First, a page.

"Our knowledge is only a collection of scraps and fragments that we put together into a pleasing design, and often the discovery of one new fragment would cause us to alter utterly the whole design (Morris Bishop)." To what extent is this true in history and other such areas of knowledge?
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This is true to a very large degree in history and in other areas where it is not possible to do experiments to learn facts objectively.
History cannot help but be a collection of fragments. It is impossible to write the whole history of any one person, let alone of a whole society. So much of a person’s life would be uninteresting, regardless of how important the person was. Much of what happens in society is deemed to be irrelevant for historical purposes. Therefore, history has to be a collection of fragments. So do other areas of knowledge like the study of ancient human origins (limited by the fossil record) or political science (like history, it cannot possibly describe everything that happens in all areas of politics.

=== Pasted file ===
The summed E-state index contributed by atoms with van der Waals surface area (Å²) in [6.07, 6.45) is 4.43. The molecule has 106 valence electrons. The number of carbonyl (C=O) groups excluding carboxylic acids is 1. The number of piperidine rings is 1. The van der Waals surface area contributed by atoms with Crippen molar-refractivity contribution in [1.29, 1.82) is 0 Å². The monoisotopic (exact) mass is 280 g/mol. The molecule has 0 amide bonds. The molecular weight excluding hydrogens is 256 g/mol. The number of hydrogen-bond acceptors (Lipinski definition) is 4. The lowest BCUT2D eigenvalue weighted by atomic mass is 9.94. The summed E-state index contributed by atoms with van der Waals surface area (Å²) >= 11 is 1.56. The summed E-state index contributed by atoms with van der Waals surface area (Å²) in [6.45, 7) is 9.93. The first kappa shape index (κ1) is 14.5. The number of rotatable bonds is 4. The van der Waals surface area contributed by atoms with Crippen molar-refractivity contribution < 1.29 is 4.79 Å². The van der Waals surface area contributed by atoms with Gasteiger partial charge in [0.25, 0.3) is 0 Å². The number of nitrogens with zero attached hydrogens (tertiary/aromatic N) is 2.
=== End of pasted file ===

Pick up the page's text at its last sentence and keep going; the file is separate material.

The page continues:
These fragments need to be put together in a “pleasing design.” In other words, people take the evidence and decide what narratives they want to tell. They say that the 1950s in America were a time of conformity even though we know many people did not conform. They say that the Great Depression was a time of terrible hardship even though there were many Americans for whom things were not that bad. Studies of human origins have based their views of what early humans were like on their own personal views of what human nature is. These people are all arranging the scraps in a design that pleases them.
Thus, this statement is true to a great degree for history and other such disciplines. Such disciplines must pick and choose what will be seen as relevant and what will be discarded. They put the fragments together into narratives that make sense to them at the time. This can all change if the right sort of new scrap of information is discovered.
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